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“Bite-Size Bits of Local, National, and Global History”
“Bite-Size Bits of Local, National, and Global History”
Beallsville in Montgomery County, Maryland — The American Northeast (Mid-Atlantic)
 

Equestrian Heritage

 
 
Equestrian Heritage Marker image. Click for full size.
By Allen C. Browne, July 26, 2015
1. Equestrian Heritage Marker
Inscription.

Importance of Horses

Horses were brought to this continent by Spanish explorers in the 16th centu­ry. Their speed and endurance were invaluable in the New World. In early America. specific breeds were relatively unknown. Horses were identified by color, gender, and size, or by their use. Horses were small, standing only 14 to 15 hands (56 to 60 inches). Physical characteristics mattered to the prospective buyer—a healthy horse could be used for farming. transportation. combat and recreation. Before mechanized transportation, horses were essential for a variety of services from Pony Express mail delivery to pulling water trucks for fighting fires. Reliance on the horse in everyday society began to decline in the early 20th century with the introduction of the automobile.

Montgomery County is Horse Country

Of the 87,000 horses registered in Maryland, 12,000 are in Montgomery County. More than 20,000 acres in the county are dedicated to horse farms. This equestrian community contributes over $200 million to the area economy, as horses are the primary consumers of locally grown hay. Recognizing the need for an equestrian park, the late Mr. William Rickman, Sr., donated 118 acres of land at Woodstock to the Maryland National Capital Park and Planning Commission in 2000. The property
Equestrian Heritage Marker image. Click for full size.
By Allen C. Browne, July 26, 2015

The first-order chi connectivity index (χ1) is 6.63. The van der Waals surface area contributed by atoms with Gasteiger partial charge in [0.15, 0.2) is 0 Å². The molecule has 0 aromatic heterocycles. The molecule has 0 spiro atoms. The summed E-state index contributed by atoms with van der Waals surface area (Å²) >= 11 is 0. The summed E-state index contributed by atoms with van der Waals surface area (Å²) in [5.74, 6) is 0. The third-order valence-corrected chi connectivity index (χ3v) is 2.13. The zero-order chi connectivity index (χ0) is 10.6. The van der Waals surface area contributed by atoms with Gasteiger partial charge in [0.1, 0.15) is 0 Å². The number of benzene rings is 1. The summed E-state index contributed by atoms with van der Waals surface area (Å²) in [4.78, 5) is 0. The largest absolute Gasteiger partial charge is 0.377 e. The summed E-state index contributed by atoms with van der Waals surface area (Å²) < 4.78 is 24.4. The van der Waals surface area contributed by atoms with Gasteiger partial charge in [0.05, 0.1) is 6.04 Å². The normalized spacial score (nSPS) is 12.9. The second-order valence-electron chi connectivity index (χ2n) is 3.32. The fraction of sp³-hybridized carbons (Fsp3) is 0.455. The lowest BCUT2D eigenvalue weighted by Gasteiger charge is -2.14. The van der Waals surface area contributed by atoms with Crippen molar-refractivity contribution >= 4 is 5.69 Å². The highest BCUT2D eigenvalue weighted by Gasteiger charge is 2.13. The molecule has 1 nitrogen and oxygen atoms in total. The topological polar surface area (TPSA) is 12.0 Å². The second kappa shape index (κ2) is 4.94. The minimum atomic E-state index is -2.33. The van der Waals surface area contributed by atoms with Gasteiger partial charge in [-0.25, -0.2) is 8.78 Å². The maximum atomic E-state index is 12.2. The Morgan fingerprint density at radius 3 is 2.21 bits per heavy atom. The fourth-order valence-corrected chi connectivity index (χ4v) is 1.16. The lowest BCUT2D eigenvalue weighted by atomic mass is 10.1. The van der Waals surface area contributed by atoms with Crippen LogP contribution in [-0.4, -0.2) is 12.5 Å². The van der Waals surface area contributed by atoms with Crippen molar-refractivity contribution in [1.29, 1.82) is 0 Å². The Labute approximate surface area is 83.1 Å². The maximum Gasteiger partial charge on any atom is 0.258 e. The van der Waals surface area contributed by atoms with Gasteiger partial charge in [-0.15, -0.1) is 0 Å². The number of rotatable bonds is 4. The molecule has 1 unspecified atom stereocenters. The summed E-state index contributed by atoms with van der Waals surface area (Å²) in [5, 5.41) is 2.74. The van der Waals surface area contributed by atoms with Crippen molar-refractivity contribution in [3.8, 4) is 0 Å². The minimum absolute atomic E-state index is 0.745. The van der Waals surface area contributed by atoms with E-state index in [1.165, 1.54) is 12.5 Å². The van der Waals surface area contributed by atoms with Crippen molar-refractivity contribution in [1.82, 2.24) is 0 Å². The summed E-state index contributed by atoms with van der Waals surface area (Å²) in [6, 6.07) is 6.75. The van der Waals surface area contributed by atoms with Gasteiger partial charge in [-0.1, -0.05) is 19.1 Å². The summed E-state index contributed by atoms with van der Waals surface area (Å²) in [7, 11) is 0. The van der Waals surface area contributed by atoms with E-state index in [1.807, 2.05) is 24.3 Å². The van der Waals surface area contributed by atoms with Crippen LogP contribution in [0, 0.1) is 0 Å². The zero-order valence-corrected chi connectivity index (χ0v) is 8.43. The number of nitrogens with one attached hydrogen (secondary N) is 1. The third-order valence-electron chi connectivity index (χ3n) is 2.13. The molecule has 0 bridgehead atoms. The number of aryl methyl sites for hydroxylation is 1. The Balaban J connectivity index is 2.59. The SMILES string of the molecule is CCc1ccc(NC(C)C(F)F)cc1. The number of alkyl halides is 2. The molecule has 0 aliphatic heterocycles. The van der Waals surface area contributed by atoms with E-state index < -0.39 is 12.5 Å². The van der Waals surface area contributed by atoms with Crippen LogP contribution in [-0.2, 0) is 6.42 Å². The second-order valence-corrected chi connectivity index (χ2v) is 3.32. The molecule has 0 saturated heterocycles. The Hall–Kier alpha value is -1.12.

2. Equestrian Heritage Marker
is dedicated to the memory of Mr. Rickman's great-grandfather, Dr. William Rickman, who was a surgeon in the British Army during the French and Indian War, and later, during the American Revolution, was appointed Director of Hospitals for the Continental Army.
 
Location. 39° 11.458′ N, 77° 25.192′ W. Marker is in Beallsville, Maryland, in Montgomery County. Marker can be reached from Darnestown Road. Click for map. Marker is in the Woodstock Equestrian Park at 20207 Darnestown Road (MD 28). Marker is in this post office area: Beallsville MD 20839, United States of America.
 
Other nearby markers. At least 8 other markers are within 2 miles of this marker, measured as the crow flies. Brewer Farmstead (within shouting distance of this marker); African American Soldiers from Montgomery County (about 400 feet away, measured in a direct line); Washington's Farm (approx. 0.7 miles away); In Loving Memory (approx. 0.8 miles away); Beallsville (approx. 0.9 miles away); Seneca Stone Barn (approx. 1.3 miles away); Linden Farm (approx. 1.6 miles away); Historic Site [ B&O RR station] (approx. 2 miles away). Click for a list of all markers in Beallsville.
 
Categories. AgricultureAnimalsSports
 
Equestrian Heritage Marker image. Click for full size.
By Allen C. Browne, July 26, 2015
3. Equestrian Heritage Marker
George Washington image. Click for full size.
By Allen C. Browne, July 26, 2015
4. George Washington
A posthumous portrait of George Washington painted by Rembrandt Peale in 1848. The equestrian skills of George Washington, which were well-known and widely admired, were a factor in his appointment to lead the Continental Army. Washington's preferred mount in battle was Nelson, a brave and steady steed. The same equestrian skills that served Washington on the battlefield were employed in his leisurely pursuits as a gentleman farmer. The gentry class, to which he belonged, participated in English sports such as fox hunting and quarter races to demonstrate their horsemanship.
Close-up of photo on marker
A Letter from George Washington image. Click for full size.
By Allen C. Browne, July 26, 2015
5. A Letter from George Washington
An avid horseman, our first president, George Washington, accepted acreage at Woodstock in final payment of a debt owed to him. He intended to use the property for fox hunting and, as he states in the letter above, to hold onto the land in hopes of making a profit.
Close-up of photo on marker
A Horse Shared image. Click for full size.
By Allen C. Browne, July 26, 2015
6. A Horse Shared
Even in difficult economic times American farmers knew the value of a horse. This photograph taken for the Farm Security Administration during the Great Depression of the 1930s, shows a horse owned cooperatively by three Maryland farmers.
Close-up of photo on marker
 
 
Credits. This page originally submitted on , by Allen C. Browne of Silver Spring, Maryland. This page has been viewed 203 times since then and 19 times this year. Photos:   1, 2, 3, 4, 5, 6. submitted on , by Allen C. Browne of Silver Spring, Maryland. • Bill Pfingsten was the editor who published this page. This page was last revised on June 16, 2016.
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